Sunday, February 2, 2014

Americans Aren't Engaged in their Work

On average, some 100 million Americans were employed full-time in 2010-2012 — and 70 million of them either hated their jobs or were simply "checked out," according to a recent Gallup survey of America's workforce.
And edujokers get pissy that all students need to be engaged in their schoolwork ... my answer to all that is "Yeah, Right. They're just as human as everyone else."

The first big problem is that too many students are encouraged to "think outside the box" before they know what's in the box and use their "high-tech tools and knowledge" before they can use low-tech ones, while teachers are ordered to "keep them engaged and make it interesting."

If you really want to "engage" the students, the first thing you need to do is stop trying.

And. Just. Teach. Math.
  1. Teach the basics first.
  2. Build / scaffold from there.
  3. Show the RealWorld problem after the students understand the abridged version. 
  4. Don't fall prey to pseudo-context.
Disengagement is sometimes a lack of confidence, sometimes a bad problem statement, sometimes a emotional one caused by typical teen angst and love, and sometimes the kid just doesn't like you.

I think of a problem as a wall, with the solution being to get to the other side. There are lots of ways to get to the other side and there's lots of "other side" to get to ... it's not one specific place. The "other side" includes the spot within arm's-length but it also has that spot way over there across the next hill. Some kids will accomplish one, others will go further.

If the problem isn't very difficult, the wall isn't very tall. If they need an inspiration, a specific skill, or a bit of knowledge first, then that's a step in the stile. I think teaching is a lot about giving them those steps in the stile.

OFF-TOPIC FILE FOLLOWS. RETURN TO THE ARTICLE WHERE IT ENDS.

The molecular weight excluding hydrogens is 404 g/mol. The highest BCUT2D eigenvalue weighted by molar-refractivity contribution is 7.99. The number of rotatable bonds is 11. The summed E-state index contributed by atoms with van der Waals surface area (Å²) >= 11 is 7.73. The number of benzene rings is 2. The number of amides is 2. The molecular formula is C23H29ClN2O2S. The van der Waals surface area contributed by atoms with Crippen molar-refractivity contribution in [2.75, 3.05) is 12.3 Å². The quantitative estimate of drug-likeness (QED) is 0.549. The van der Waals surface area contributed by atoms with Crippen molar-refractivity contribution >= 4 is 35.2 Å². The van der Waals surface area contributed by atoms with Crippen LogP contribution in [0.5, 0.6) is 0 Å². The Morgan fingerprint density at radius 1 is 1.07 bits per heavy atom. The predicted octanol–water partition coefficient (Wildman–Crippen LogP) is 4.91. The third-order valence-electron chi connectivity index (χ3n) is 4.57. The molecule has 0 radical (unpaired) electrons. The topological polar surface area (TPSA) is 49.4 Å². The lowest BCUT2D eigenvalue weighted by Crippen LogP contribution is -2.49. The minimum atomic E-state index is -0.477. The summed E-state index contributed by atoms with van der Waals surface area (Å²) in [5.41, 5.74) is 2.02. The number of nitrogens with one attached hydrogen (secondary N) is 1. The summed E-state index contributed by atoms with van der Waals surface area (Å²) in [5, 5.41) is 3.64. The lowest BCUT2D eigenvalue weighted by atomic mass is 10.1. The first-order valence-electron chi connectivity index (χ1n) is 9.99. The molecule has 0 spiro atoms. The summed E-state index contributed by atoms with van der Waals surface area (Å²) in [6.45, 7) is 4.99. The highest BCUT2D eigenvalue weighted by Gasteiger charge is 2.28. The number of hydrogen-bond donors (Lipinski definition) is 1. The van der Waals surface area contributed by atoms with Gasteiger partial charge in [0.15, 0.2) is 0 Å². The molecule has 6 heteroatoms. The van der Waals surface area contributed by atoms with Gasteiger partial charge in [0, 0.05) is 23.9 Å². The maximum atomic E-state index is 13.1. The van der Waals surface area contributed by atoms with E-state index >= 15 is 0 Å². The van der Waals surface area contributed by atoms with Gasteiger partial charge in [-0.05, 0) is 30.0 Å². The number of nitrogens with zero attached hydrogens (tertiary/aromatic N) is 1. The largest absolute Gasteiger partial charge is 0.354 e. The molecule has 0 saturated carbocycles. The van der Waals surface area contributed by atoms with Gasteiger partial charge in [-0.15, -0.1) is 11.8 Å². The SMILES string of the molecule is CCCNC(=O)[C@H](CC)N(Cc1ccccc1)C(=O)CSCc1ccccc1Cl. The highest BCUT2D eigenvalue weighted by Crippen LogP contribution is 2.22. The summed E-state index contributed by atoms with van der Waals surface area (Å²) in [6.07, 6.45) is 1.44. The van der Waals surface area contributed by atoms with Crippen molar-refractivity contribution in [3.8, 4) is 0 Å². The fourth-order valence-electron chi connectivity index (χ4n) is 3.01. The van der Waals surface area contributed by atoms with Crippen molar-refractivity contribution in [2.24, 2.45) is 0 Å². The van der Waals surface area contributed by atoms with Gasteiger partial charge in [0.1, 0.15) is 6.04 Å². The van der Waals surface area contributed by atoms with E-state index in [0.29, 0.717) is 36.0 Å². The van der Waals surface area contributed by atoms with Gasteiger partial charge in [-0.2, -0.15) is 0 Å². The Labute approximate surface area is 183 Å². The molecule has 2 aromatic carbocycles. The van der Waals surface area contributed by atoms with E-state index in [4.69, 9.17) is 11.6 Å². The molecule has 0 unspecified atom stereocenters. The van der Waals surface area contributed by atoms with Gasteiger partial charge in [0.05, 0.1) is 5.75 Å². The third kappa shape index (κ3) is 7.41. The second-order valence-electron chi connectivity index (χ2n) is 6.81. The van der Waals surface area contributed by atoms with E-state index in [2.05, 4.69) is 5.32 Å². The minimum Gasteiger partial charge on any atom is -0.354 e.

If you can't get over the wall and you don't seem to have a stile that will help, most students quit. If they think they can get somewhere by trying this approach and that one, they'll continue BUT NOT if those steps don't seem to be getting anything accomplished. That's one place where disengagement happens.

Not even math teachers can stand this one.
If you as teachers fall prey to the pseudo-context, your problems have a pretty picture but the math is so far away from reality that no one could ever possibly care whether or not there's an answer.

You might have a question such as this one at right (loading ramp) that counters any knowledge the student may already have, such as the actual height of loading ramps in this country, or the fact that the slopes of such ramps would be equal regardless of which side you picked. And there are probably some restrictions on that slope for safety reasons.

Although solving for x is a matter of multiplication and then factoring, there's no particular reason for this. It would be better for all involved if this problem were simply stated as algebra, with no picture or "context", just "Solve for x".  There's the second place that disengagement occurs.

PseudoContext is an infection. It festers in the minds of the students. "Why? That's so stupid. Who would ever DO that?" If not excised, it turns gangrenous and can taint everything around it with its stink.

What to do in math class?

Let them feel the accomplishment of mastering the basics first. Small quizzes of 15-20 points that can be retaken until the student is satisfied. Problems are the same each iteration, but the numbers vary.

Continue with the more complicated problems. There will be fewer questions here, with more steps apiece.

Finish with the Real World ... if the RW is appropriate ....  and sometimes it isn't. Sometimes, the next chapter IS the "RealWorld Use".

Some Thoughts for the Real World Problem:
  1. If you can't find that Real World question, please don't fake it and put in pseudo-context. Pseudo-context makes everything you've tried to accomplish into "I'm Never Gonna Use this Bullshit and You Can't Convince Me Otherwise."
  2. Be sure they can solve it before you give it, and that you've taught the necessary preliminaries.
  3. Know what answer you'll accept, but be ready for another.
  4. Guide, nudge, and hint broadly. Let them Google.
  5. Don't get specific and don't answer the "I wanna be lazy so tell me the answer?" question.
  6. Don't force collaboration. 
  7. Don't allow Copy-laboration.
  8. Be ready to use the entire period for one question. Tell your AP to go pound sand for a while if he objects to the time spent.
  9. Shut up and let them work.

No comments:

Post a Comment